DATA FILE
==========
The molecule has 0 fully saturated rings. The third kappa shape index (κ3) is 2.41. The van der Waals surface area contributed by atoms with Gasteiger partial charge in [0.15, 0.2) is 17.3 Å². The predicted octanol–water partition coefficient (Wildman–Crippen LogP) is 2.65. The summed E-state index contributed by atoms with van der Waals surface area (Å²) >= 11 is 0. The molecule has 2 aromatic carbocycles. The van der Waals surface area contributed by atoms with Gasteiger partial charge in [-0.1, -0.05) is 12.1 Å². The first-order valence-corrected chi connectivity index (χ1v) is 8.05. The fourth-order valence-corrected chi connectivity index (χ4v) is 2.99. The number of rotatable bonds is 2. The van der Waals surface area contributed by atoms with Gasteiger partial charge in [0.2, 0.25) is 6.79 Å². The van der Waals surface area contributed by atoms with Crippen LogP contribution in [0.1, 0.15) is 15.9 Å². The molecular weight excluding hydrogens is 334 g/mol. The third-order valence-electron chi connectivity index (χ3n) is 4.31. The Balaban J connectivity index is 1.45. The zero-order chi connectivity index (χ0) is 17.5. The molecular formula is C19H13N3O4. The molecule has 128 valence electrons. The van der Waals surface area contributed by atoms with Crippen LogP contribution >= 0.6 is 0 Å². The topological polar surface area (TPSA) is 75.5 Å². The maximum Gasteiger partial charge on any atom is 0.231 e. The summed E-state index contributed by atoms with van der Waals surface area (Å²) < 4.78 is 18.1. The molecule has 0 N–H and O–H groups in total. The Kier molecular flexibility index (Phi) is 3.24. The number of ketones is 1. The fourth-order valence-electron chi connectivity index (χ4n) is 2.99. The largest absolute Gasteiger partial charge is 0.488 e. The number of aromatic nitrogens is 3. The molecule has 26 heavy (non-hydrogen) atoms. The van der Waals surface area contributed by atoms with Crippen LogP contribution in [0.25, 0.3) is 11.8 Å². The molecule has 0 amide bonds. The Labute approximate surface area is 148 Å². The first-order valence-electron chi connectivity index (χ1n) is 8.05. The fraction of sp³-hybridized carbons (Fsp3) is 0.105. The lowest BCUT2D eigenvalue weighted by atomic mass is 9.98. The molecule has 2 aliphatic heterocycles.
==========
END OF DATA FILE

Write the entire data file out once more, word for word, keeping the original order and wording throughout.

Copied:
The molecule has 0 fully saturated rings. The third kappa shape index (κ3) is 2.41. The van der Waals surface area contributed by atoms with Gasteiger partial charge in [0.15, 0.2) is 17.3 Å². The predicted octanol–water partition coefficient (Wildman–Crippen LogP) is 2.65. The summed E-state index contributed by atoms with van der Waals surface area (Å²) >= 11 is 0. The molecule has 2 aromatic carbocycles. The van der Waals surface area contributed by atoms with Gasteiger partial charge in [-0.1, -0.05) is 12.1 Å². The first-order valence-corrected chi connectivity index (χ1v) is 8.05. The fourth-order valence-corrected chi connectivity index (χ4v) is 2.99. The number of rotatable bonds is 2. The van der Waals surface area contributed by atoms with Gasteiger partial charge in [0.2, 0.25) is 6.79 Å². The van der Waals surface area contributed by atoms with Crippen LogP contribution in [0.1, 0.15) is 15.9 Å². The molecular weight excluding hydrogens is 334 g/mol. The third-order valence-electron chi connectivity index (χ3n) is 4.31. The Balaban J connectivity index is 1.45. The zero-order chi connectivity index (χ0) is 17.5. The molecular formula is C19H13N3O4. The molecule has 128 valence electrons. The van der Waals surface area contributed by atoms with Crippen LogP contribution >= 0.6 is 0 Å². The topological polar surface area (TPSA) is 75.5 Å². The maximum Gasteiger partial charge on any atom is 0.231 e. The summed E-state index contributed by atoms with van der Waals surface area (Å²) < 4.78 is 18.1. The molecule has 0 N–H and O–H groups in total. The Kier molecular flexibility index (Phi) is 3.24. The number of ketones is 1. The fourth-order valence-electron chi connectivity index (χ4n) is 2.99. The largest absolute Gasteiger partial charge is 0.488 e. The number of aromatic nitrogens is 3. The molecule has 26 heavy (non-hydrogen) atoms. The van der Waals surface area contributed by atoms with Crippen LogP contribution in [0.25, 0.3) is 11.8 Å². The molecule has 0 amide bonds. The Labute approximate surface area is 148 Å². The first-order valence-electron chi connectivity index (χ1n) is 8.05. The fraction of sp³-hybridized carbons (Fsp3) is 0.105. The lowest BCUT2D eigenvalue weighted by atomic mass is 9.98. The molecule has 2 aliphatic heterocycles.